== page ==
- Ability to reuse a list of tasks in multiple environments in such a way that they don’t have to update each & every team’s release definition/environment to make a common change.
- Ability to queue only latest build on environments that take 3-4 hours to run tests as testing each & every build will require lot more resources.
- Ability to see health of the repo for N environments across different release definitions.
- Ability to timeout a task if it takes longer than specific timeout.
- Ability to trigger releases only from specific branches/tags so that engineers don’t end up running all the environments in their pre-check-in flows.
- Ability to pass oauth token to the scripts so that they can use it to make rest calls to VSTS.
- Environments should show “not deployed” when they are auto-cancelled.
- Ability to schedule releases at more granular level.
- Ability to view history of a task group.
- Ability to view definitions that are using a task group.
- Ability to run deployments on various test environments in PR.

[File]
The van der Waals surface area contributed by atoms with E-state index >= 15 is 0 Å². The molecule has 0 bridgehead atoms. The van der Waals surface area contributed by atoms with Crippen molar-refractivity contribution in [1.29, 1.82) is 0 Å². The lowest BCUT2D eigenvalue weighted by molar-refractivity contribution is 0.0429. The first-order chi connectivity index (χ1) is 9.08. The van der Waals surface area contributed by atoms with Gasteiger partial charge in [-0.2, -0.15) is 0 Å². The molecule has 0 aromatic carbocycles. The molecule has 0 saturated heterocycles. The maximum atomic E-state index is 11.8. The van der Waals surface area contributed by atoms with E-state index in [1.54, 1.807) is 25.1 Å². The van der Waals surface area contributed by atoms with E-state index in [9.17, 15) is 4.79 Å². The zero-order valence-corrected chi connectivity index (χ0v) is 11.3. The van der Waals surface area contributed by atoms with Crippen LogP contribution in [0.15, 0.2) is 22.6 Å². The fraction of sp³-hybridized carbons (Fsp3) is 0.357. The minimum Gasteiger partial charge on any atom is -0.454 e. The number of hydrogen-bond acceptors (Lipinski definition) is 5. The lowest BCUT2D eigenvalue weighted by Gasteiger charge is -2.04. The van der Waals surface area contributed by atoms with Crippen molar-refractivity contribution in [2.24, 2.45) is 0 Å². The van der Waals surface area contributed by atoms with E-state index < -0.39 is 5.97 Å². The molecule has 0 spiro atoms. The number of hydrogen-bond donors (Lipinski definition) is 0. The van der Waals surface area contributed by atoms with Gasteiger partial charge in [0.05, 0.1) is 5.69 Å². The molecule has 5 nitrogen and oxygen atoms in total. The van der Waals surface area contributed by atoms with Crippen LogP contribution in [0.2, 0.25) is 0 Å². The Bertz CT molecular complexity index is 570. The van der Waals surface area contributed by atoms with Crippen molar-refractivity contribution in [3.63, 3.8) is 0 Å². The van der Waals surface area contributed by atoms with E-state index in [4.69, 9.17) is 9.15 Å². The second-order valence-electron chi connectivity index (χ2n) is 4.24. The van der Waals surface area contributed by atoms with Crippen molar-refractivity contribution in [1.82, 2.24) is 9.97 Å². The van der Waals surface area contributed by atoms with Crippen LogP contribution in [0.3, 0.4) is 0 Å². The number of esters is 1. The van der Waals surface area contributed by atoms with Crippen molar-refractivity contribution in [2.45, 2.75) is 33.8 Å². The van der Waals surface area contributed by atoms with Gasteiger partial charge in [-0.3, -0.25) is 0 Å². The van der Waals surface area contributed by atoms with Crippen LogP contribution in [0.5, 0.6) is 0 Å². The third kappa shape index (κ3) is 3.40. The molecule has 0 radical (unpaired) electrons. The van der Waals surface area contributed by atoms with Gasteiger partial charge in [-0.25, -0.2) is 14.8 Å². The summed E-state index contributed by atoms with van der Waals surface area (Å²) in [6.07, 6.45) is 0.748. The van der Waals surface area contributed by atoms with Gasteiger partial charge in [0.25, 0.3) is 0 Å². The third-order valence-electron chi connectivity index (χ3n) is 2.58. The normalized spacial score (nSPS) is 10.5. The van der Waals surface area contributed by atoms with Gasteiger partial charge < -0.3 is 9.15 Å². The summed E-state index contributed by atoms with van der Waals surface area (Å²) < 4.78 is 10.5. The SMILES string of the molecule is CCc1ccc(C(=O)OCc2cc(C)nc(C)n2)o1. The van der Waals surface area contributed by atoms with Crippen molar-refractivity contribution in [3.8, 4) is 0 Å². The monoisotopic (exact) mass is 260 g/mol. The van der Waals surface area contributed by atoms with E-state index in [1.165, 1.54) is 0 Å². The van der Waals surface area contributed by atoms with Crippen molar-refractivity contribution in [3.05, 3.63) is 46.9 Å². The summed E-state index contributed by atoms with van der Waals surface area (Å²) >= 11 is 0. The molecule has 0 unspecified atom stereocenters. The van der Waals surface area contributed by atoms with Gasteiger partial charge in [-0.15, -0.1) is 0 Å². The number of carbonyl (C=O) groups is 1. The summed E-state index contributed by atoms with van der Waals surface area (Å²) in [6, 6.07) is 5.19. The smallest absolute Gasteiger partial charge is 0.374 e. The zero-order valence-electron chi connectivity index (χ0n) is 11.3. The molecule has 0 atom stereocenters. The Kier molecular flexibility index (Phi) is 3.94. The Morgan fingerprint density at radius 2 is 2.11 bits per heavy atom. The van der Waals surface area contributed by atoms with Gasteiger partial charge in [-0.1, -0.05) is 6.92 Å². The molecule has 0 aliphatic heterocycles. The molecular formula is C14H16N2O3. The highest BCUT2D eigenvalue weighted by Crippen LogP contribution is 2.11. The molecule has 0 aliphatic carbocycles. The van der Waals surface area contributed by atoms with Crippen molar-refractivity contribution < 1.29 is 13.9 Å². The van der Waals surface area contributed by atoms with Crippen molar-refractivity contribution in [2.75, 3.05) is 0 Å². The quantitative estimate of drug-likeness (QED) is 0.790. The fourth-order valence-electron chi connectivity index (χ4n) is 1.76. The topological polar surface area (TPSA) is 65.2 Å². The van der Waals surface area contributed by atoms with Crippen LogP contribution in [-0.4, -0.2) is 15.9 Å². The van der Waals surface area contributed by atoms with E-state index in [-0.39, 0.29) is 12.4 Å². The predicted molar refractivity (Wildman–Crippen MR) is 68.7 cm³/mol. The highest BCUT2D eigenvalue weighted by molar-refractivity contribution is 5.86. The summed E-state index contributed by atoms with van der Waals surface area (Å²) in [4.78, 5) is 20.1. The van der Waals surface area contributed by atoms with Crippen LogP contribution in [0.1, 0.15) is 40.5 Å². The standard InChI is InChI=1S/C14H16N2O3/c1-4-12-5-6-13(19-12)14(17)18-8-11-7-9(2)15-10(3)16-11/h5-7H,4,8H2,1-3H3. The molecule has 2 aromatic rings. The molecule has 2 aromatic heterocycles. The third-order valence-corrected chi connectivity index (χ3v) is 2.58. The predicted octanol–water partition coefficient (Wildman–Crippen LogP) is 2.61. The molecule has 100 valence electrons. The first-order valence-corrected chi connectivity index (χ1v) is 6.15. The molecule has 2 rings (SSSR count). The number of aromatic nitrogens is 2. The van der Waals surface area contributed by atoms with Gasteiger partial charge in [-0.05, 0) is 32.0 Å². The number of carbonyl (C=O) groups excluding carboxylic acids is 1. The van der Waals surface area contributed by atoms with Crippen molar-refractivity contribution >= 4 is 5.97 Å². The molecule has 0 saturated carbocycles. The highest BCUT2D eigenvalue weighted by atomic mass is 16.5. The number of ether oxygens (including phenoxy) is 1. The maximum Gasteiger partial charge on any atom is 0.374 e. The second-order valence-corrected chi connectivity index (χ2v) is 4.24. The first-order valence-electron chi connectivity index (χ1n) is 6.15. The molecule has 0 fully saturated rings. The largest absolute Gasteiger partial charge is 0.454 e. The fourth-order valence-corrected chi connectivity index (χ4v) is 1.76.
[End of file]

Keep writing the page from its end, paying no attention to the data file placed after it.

- Ability to find whether new or recurring failure of task.
- Ability to associate bug for task failure.
- Ability to see history of a task execution.
We added all the blocking features in the product since then and the important ones that I want to call out are as follows: –
- Task groups for reusability of processes across definitions along with its history/references.
- Queuing policy at environment.
- Branch/tag filters in release triggers/environment conditions.
- Deployment status widget.
- Timeout in task control options.
In the first quarter of this year, we successfully moved all the feature teams within VSTS organization to start using RM and product capabilities system has been running well for last 3-4 months. In this section we will show how we use product’s native capabilities to setup continuous integration pipeline for each micro service.